A History of Florence 1200-1575 / Edition 1

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Overview

In this history of Florence, distinguished historian John Najemy discusses all the major developments in Florentine history from 1200 to 1575.
  • Captures Florence's transformation from a medieval commune into an aristocratic republic, territorial state, and monarchy
  • Weaves together intellectual, cultural, social, economic, religious, and political developments
  • Academically rigorous yet accessible and appealing to the general reader
  • Likely to become the standard work on Renaissance Florence for years to come
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Editorial Reviews

From the Publisher
"Based on wide reading of the available secondary and printed sources, A History of Florence represents the achievement of a lifetime's devotion to the study of the city. Moreover, Najemy's categories of analysis should provoke debates and conversations for future lifetimes."  (Renaissance and Reformation, 2009)

"There is much to praise about this book. It is a model historical synthesis of the history of a great premodern European city. It is also a sophisticated political history in which class-based ideas and values matter as much as individual details of political events." (The Catholic Historical Review, July 2010)"[This] is the best history of Florence in any language, and it will long remain so, for Najemy has mastered the relevant literature more thoroughly than any other historian in living memory." (Times Literary Supplement)

"John Najemy is a pre-eminent historian of Renaissance Florence ... a scholar of learning, imagination and intellectual penetration, with a profound knowledge of Florentine history from the thirteenth to the sixteenth century and with a remarkable range of interests in political, social and intellectual history. There has been no credible attempt to write a history of Florence in this period since the time of Perrens's multi-volume work, finished in 1883. Najemy has risen admirably to the challenge. He has assimilated the vast secondary literature on Florence, from the beginning of the thirteenth to the late sixteenth century. The range of his analysis and explication stretches across a vast range of fundamental social, political, economic, diplomatic, military and biographical topics. Nor is Najemy indifferent to intellectual history, especially questions involving political thought and ideology. This book is no mere synthesis of other scholars' work. Indeed, Najemy offers a distinctive interpretation, one which has already stimulated controversy and will doubtless continue to do so." (Reviews in History)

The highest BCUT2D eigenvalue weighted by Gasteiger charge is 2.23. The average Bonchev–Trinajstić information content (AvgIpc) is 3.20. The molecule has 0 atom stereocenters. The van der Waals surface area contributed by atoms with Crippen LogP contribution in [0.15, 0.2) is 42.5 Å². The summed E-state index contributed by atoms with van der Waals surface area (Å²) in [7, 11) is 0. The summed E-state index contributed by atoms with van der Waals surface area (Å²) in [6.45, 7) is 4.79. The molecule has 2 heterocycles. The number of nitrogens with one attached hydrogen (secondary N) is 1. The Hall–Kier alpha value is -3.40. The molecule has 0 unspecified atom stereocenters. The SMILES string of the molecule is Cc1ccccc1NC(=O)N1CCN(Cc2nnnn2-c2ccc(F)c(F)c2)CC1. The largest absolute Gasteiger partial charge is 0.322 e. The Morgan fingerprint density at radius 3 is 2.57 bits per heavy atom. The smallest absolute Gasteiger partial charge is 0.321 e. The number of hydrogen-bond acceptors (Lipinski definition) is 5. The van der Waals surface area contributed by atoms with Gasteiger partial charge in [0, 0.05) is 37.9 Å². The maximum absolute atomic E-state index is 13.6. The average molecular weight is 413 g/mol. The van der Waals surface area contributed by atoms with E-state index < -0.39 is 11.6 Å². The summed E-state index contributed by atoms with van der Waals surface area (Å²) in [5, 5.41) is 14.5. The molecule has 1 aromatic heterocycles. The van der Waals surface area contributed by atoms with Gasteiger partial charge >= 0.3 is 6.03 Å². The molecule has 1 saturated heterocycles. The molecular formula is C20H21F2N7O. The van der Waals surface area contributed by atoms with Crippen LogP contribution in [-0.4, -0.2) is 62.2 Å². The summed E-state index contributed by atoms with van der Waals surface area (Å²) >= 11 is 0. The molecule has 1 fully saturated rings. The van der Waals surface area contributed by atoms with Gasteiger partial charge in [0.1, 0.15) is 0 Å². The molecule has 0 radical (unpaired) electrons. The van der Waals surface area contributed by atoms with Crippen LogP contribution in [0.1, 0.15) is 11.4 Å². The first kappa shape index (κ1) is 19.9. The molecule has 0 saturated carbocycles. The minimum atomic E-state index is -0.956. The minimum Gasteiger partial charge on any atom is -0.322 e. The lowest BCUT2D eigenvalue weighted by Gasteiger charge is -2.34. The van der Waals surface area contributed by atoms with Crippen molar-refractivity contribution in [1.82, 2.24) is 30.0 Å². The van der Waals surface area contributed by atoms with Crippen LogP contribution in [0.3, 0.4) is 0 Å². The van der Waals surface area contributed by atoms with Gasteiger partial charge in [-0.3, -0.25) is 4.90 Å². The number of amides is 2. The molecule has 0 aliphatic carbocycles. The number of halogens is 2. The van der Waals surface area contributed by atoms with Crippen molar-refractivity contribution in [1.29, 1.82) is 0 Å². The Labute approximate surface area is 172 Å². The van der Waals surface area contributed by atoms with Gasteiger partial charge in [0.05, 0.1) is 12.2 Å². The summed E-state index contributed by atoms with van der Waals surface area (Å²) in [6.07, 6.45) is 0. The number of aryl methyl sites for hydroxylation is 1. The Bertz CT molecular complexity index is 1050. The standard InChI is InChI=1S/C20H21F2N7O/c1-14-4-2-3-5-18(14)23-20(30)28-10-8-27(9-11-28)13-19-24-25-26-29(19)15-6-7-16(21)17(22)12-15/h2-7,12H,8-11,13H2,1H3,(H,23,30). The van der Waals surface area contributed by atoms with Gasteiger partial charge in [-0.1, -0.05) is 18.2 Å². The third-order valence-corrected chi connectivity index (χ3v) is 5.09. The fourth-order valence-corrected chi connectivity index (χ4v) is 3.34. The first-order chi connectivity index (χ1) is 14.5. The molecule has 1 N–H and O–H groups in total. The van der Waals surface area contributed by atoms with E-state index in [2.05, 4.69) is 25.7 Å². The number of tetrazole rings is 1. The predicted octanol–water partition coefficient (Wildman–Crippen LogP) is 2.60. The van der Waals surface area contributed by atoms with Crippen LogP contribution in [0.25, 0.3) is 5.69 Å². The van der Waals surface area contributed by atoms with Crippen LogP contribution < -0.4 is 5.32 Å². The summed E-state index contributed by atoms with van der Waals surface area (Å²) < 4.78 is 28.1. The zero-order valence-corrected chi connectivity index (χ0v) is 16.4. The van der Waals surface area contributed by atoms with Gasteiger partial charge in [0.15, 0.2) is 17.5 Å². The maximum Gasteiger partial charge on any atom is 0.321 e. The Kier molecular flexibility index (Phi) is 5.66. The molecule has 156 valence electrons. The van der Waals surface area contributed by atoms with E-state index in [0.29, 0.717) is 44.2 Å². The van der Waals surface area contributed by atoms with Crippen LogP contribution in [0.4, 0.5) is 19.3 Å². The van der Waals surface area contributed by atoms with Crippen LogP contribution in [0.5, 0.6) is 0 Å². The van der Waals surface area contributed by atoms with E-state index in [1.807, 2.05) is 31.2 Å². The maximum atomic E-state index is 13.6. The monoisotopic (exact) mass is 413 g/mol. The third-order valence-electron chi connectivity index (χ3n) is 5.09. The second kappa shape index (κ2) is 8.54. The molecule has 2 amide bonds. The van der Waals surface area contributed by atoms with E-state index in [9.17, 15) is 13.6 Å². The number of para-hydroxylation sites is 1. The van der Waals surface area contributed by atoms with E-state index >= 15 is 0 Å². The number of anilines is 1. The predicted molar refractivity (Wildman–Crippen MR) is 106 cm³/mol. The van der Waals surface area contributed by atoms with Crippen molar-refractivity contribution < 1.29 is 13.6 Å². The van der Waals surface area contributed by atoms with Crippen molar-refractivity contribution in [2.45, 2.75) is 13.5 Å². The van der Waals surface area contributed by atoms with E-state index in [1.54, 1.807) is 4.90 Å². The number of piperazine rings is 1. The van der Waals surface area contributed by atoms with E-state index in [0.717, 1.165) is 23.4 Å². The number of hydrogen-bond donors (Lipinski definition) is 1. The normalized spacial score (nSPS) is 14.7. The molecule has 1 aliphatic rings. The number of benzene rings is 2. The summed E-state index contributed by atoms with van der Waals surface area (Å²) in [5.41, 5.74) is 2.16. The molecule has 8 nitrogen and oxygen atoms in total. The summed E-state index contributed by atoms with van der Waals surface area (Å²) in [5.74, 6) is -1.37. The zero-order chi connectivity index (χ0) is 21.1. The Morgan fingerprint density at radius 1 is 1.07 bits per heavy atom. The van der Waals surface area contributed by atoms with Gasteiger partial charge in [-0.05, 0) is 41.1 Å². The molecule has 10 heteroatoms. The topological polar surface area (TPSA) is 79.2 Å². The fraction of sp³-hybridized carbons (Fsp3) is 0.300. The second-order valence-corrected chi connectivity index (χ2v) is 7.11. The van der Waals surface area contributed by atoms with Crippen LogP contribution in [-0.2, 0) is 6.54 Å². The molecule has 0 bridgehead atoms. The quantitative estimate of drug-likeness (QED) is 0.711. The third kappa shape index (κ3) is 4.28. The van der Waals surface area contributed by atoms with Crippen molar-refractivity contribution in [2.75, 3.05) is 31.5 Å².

"Highly recommended." (Choice)

"An extraordinary accomplishment. Deserves rich praise as a fundamentally new and authoritative interpretation of four key centuries of this remarkable city's development.” Speculum“[Najemy], a veteran Renaissance historian offers a big and impressive survey of the Florentine city-state …. One of the justifications for the book [is] the need for an updated and accessible synthesis of the superabundance of recent specialized scholarship on Florence. He succeeds admirably at that task … [and] manages to explain and contextualize detailed scholarship while remaining a lively and engaging political narrative. [It] will surely become the definitive narrative of medieval and Renaissance Florence, a point of departure for students of Florentine politics and culture as well as a major interpretive statement providing much for specialists to engage with for some time." (Sixteenth Century Journal)

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Product Details

  • ISBN-13: 9781405119542
  • Publisher: Wiley
  • Publication date: 11/13/2006